8/11/09

Hey all,

Im trying to brush up on my financial valuation/modeling skills for a new role valuations for large oil/gas company. Can you recommend some good reading/reference learning material???

PS - Ive already done Wall Street Prep and am level II CFA...

Thanks,

Comments (64)

8/11/09

Investment Banking Interview Course

8/11/09
cfainthemaking:

Hey all,

Im trying to brush up on my financial valuation/modeling skills for a new role valuations for large oil/gas company. Can you recommend some good reading/reference learning material???

PS - Ive already done wall street prep and am level II CFA...

Thanks,

You should re-read your "ethics" book. You're violating the standards in the way that you are referring to your candidacy in the program.

8/11/09

good call on the CFA reference, I was in a hurry writing the original post. Meant to mean IN level II of CFA program...

If you knew me you wouldnt question my integrity I promise.

8/11/09

Enrique Arzac
http://www.amazon.com/Valuation-Mergers-Buyouts-Re...

Damodaran
http://www.amazon.com/Damodaran-Valuation-Security...

I have the McKinsey & Co. book on Valuation- find it a little basic.

8/11/09
MichaelHutchens:

Enrique Arzac
http://www.amazon.com/Valuation-Mergers-Buyouts-Re...

Damodaran
http://www.amazon.com/Damodaran-Valuation-Security...

I have the McKinsey & Co. book on Valuation- find it a little basic.

Thanks all, much appreciated!

8/11/09
8/12/09

is

Enrique Arzac
http://www.amazon.com/Valuation-Mergers-Buyouts-Re......

and

Investment Banking: Valuation, Leveraged Buyouts, and Mergers and Acquisitions (Wiley Finance) (Hardcover)
by Joshua Rosenbaum

any good?

8/12/09
rmivalue:

is

Enrique Arzac
http://www.amazon.com/Valuation-Mergers-Buyouts-Re......

and

Investment Banking: Valuation, Leveraged Buyouts, and Mergers and Acquisitions (Wiley Finance) (Hardcover)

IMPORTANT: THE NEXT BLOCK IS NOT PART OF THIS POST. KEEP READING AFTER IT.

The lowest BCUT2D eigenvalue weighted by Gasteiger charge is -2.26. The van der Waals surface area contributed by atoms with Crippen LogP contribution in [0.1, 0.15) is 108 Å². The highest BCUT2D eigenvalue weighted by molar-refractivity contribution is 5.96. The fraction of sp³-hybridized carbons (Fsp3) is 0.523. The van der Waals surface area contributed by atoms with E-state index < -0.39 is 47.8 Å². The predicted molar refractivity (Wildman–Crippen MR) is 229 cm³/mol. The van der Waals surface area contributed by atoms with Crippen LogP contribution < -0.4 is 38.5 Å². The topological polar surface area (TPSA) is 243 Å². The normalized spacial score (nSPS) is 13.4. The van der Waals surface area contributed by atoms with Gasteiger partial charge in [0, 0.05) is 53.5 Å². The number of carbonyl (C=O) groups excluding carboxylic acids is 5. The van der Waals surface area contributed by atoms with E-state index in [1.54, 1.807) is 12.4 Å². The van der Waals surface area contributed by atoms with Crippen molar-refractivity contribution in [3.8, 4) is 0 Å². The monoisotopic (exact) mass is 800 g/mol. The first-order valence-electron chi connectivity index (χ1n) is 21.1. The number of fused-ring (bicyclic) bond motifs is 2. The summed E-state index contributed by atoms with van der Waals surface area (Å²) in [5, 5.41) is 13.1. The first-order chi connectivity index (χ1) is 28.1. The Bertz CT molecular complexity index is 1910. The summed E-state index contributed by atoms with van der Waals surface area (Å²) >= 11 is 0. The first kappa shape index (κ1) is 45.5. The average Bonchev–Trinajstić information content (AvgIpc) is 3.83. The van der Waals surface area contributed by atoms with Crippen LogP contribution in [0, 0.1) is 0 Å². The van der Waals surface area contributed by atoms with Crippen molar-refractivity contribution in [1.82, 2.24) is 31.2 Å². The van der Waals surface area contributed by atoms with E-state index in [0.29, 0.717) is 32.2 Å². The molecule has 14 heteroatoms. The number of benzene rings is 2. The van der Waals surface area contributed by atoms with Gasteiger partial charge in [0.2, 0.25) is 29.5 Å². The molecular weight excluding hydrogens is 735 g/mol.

by Joshua Rosenbaum

any good?

I have been using the Rosenbaum book throughout my SA stint. It is a great reference book/step-by-step instructional. Very practical.

8/13/09
h.e.pennypacker:
rmivalue:

is

Enrique Arzac
http://www.amazon.com/Valuation-Mergers-Buyouts-Re......

and

Investment Banking: Valuation, Leveraged Buyouts, and Mergers and Acquisitions (Wiley Finance) (Hardcover)
by Joshua Rosenbaum

any good?

I have been using the Rosenbaum book throughout my SA stint. It is a great reference book/step-by-step instructional. Very practical.

2nd that, have it in my desk now. great reference.

1/20/11

hi guys. Just looking for a 2010 opinion on this. I have the Rosenbaum book on the way as well as some others out of interest. Was looking for a 2nd book on IB, M&A, etc.

I've read all the main amazon reviews for Damo, Arzac. Does anyone have any opinion on these two if I were to choose one? It looks like I might end up with Arzac bc Damo is supposed to be more 'academic' and 'theoretical' instead of applied. And it's application I'm really looking for atm.

Looking for more 'insiders' opinions on these two books squared off against each other. Also if there are any underdog books that WSO folks like in particular and why.

Thanks in advance.

ps please post the relevant thread link if its already been asked.

1/21/11

the rosenbaum book is very good...

1/21/11

Damodaran is a solid choice. I've used his valuation books ("Investment Valuation" and "Damodaran on Valuation") a lot and they are quite comprehensive... way beyond what you would get from a basic CorpFin text (Brealey & Myers, etc.). Another great text is Pratt, Reilly and Schweihs. Slightly older, but really comprehensive and has chapters on basically every valuation hurdle you could possibly encounter in the workplace. That one may be a bit pricey (although used on Amazon for $16- damn, I might have to buy it now).